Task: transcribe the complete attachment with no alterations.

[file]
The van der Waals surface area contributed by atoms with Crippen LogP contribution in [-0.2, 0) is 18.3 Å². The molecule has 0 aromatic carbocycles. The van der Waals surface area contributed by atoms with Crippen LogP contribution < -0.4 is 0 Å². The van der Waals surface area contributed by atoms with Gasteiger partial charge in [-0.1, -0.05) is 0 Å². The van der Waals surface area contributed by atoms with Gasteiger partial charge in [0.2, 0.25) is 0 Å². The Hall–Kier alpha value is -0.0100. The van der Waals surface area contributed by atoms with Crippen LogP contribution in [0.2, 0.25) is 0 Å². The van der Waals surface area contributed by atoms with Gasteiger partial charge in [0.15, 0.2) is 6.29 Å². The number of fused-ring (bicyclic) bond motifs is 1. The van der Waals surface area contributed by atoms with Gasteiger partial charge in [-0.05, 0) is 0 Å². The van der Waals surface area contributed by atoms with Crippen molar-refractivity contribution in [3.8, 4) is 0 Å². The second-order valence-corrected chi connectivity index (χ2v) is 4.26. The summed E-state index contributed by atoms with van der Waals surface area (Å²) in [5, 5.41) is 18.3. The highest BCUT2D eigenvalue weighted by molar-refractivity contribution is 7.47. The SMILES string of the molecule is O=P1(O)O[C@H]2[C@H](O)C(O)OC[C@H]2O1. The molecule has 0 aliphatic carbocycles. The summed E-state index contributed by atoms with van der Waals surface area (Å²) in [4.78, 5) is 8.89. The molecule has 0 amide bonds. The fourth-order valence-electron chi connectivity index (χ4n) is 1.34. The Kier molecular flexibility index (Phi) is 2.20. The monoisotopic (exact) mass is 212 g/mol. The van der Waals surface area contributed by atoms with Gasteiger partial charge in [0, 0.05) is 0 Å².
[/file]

The van der Waals surface area contributed by atoms with Crippen LogP contribution in [-0.2, 0) is 18.3 Å². The molecule has 0 aromatic carbocycles. The van der Waals surface area contributed by atoms with Crippen LogP contribution < -0.4 is 0 Å². The van der Waals surface area contributed by atoms with Gasteiger partial charge in [-0.1, -0.05) is 0 Å². The van der Waals surface area contributed by atoms with Gasteiger partial charge in [0.2, 0.25) is 0 Å². The Hall–Kier alpha value is -0.0100. The van der Waals surface area contributed by atoms with Crippen LogP contribution in [0.2, 0.25) is 0 Å². The van der Waals surface area contributed by atoms with Gasteiger partial charge in [0.15, 0.2) is 6.29 Å². The number of fused-ring (bicyclic) bond motifs is 1. The van der Waals surface area contributed by atoms with Gasteiger partial charge in [-0.05, 0) is 0 Å². The van der Waals surface area contributed by atoms with Crippen molar-refractivity contribution in [3.8, 4) is 0 Å². The second-order valence-corrected chi connectivity index (χ2v) is 4.26. The summed E-state index contributed by atoms with van der Waals surface area (Å²) in [5, 5.41) is 18.3. The highest BCUT2D eigenvalue weighted by molar-refractivity contribution is 7.47. The SMILES string of the molecule is O=P1(O)O[C@H]2[C@H](O)C(O)OC[C@H]2O1. The molecule has 0 aliphatic carbocycles. The summed E-state index contributed by atoms with van der Waals surface area (Å²) in [4.78, 5) is 8.89. The molecule has 0 amide bonds. The fourth-order valence-electron chi connectivity index (χ4n) is 1.34. The Kier molecular flexibility index (Phi) is 2.20. The monoisotopic (exact) mass is 212 g/mol. The van der Waals surface area contributed by atoms with Gasteiger partial charge in [0, 0.05) is 0 Å².